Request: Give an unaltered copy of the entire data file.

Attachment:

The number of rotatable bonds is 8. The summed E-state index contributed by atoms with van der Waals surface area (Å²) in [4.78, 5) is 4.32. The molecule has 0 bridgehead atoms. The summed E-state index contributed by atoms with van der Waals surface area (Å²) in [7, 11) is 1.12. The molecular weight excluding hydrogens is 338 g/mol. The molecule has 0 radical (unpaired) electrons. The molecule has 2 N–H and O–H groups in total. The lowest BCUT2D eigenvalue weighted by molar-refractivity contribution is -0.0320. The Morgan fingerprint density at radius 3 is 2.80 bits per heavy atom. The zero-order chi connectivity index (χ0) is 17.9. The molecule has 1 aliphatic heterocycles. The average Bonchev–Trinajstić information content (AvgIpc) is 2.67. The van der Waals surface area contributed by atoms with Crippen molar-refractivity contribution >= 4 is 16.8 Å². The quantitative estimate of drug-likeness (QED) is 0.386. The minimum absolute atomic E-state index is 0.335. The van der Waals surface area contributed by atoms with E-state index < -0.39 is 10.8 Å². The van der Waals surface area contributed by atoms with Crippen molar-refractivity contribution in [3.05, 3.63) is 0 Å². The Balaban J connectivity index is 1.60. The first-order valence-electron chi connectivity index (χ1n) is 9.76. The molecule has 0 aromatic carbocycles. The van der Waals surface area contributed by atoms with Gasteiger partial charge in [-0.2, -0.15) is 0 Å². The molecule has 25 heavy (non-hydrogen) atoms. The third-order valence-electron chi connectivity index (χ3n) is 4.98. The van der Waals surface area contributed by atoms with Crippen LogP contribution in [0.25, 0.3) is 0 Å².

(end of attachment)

The number of rotatable bonds is 8. The summed E-state index contributed by atoms with van der Waals surface area (Å²) in [4.78, 5) is 4.32. The molecule has 0 bridgehead atoms. The summed E-state index contributed by atoms with van der Waals surface area (Å²) in [7, 11) is 1.12. The molecular weight excluding hydrogens is 338 g/mol. The molecule has 0 radical (unpaired) electrons. The molecule has 2 N–H and O–H groups in total. The lowest BCUT2D eigenvalue weighted by molar-refractivity contribution is -0.0320. The Morgan fingerprint density at radius 3 is 2.80 bits per heavy atom. The zero-order chi connectivity index (χ0) is 17.9. The molecule has 1 aliphatic heterocycles. The average Bonchev–Trinajstić information content (AvgIpc) is 2.67. The van der Waals surface area contributed by atoms with Crippen molar-refractivity contribution >= 4 is 16.8 Å². The quantitative estimate of drug-likeness (QED) is 0.386. The minimum absolute atomic E-state index is 0.335. The van der Waals surface area contributed by atoms with E-state index < -0.39 is 10.8 Å². The van der Waals surface area contributed by atoms with Crippen molar-refractivity contribution in [3.05, 3.63) is 0 Å². The Balaban J connectivity index is 1.60. The first-order valence-electron chi connectivity index (χ1n) is 9.76. The molecule has 0 aromatic carbocycles. The van der Waals surface area contributed by atoms with Gasteiger partial charge in [-0.2, -0.15) is 0 Å². The molecule has 25 heavy (non-hydrogen) atoms. The third-order valence-electron chi connectivity index (χ3n) is 4.98. The van der Waals surface area contributed by atoms with Crippen LogP contribution in [0.25, 0.3) is 0 Å².